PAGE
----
It occurred to me that every marriage ends in divorce or death, and the average age of a widow is 56. All of those things point that if women are not handling their own money today, they will, and nobody has ever prepared them for it. I had been a teacher even before I started with real estate. I can teach all 12 grades, but I taught 3rd grade and 1st grade, and in fact I tell my students now when they come in the last time I taught I was making everyone get up and go to the bathroom.
I had met Harold and we were just communicating as advisors, and we had a great relationship. My mom had moved to Florida, she wasn't well, and I started thinking maybe I should get out of Chicago. So I called Harold, said I was thinking of moving to Florida, and he said, "Why don't you come and join us?" And I said that would be great but I would have to be an owner/partner, because I've always owned my own business and I would have to be president, too. He called me back in two days and said okay. So that's how we got together.
You give advice to many people. Where do you get your own advice?
I go everywhere. I'm a synthesizer of information--we planners do that. I really am a listener. Most people who know me think I talk a lot, and have a great opinion on everything, but the truth is I listen. I listen to people in lots of different businesses about what is challenging to them, and what kinds of things that they're doing. And I can always find some kind of application to my life.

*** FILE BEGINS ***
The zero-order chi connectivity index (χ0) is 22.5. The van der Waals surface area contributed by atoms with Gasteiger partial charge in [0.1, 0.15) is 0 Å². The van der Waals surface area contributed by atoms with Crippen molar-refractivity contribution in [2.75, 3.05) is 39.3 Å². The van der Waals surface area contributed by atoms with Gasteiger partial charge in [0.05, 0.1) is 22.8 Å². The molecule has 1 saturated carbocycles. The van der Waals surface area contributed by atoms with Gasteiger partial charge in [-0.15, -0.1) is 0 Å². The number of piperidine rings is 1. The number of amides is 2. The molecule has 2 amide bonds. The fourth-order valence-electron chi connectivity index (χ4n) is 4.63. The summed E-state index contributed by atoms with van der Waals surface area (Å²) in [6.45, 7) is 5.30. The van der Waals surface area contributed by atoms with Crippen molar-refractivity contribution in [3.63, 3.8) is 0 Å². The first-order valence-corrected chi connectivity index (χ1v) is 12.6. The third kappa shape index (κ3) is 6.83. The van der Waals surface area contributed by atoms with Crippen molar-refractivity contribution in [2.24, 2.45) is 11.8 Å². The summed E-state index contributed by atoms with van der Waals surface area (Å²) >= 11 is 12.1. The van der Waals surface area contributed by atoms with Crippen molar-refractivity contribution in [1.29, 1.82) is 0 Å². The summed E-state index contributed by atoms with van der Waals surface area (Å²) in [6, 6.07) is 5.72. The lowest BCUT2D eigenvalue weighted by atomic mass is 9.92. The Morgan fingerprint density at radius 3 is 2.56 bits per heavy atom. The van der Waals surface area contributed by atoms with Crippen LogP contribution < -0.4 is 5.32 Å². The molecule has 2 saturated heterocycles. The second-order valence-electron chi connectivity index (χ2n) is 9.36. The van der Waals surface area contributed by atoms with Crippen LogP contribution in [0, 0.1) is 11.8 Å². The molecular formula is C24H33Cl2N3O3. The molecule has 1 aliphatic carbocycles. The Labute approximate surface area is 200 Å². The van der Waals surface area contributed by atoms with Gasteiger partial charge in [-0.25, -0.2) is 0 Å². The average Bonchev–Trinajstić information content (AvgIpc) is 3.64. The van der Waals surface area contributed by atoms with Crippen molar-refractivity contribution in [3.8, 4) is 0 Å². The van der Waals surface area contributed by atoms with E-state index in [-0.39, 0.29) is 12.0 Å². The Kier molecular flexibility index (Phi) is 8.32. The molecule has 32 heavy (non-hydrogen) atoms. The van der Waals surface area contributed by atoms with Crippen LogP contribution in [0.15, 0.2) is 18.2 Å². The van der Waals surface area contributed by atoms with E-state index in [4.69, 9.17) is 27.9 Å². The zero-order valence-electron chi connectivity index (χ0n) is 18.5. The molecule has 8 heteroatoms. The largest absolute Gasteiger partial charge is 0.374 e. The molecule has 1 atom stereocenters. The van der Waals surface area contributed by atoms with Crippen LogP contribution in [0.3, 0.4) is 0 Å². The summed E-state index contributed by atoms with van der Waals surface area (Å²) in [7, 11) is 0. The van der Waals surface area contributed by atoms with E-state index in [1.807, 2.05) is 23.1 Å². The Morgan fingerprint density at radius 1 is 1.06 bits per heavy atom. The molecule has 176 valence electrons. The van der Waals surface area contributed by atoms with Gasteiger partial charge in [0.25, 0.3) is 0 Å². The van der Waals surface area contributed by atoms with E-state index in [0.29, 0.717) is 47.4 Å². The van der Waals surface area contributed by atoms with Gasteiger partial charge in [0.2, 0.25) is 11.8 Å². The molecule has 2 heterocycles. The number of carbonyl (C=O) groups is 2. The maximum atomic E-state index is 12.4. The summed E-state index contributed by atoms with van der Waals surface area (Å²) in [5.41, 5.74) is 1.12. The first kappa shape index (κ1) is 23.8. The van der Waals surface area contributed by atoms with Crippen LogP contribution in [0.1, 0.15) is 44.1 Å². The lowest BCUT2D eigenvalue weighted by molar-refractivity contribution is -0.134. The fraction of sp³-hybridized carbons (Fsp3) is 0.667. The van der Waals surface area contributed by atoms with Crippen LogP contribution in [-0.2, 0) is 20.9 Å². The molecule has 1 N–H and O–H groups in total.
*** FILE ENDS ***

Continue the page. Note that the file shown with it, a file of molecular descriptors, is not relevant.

If I listen to other people in my industry, I tend to get too focused on my industry.
For example, in the 1980s, I became the first women member of Rotary in the United States. I went to a Rotary meeting and I was sitting next to the regional director of Delta Airlines--this was in Chicago. I said to him, 'Who's your competition?' I was a smart ass; I thought he was going to say United Airlines because we were in Chicago. He looked me straight in the face and said, 'AT&T.' We began to talk about how phone lines will be able to bring people together without getting on an airplane. This was so important to understand how your competition comes at you in different ways. I look at my practice, and I realize that I'm not in competition with the planner down the street. I'm in competition with a lot of places like Fidelity and Schwab. Not competition in a sense that they can replicate the kinds of things I do with my clients, but I think I can use that to my advantage: we are in coopetition rather than competition. That freed me up to do a lot of things with a lot of people and with a lot of arrangements. For example, I hand my clients a software package like Quicken and saying, "You need to do this because I'm not going to put you on a budget. You can accomplish this without me."
Any advice for a new advisor?
Actively seek a mentor who can put a framwork around what you want to do. You can't be successful just relying on your own capabilities and wits.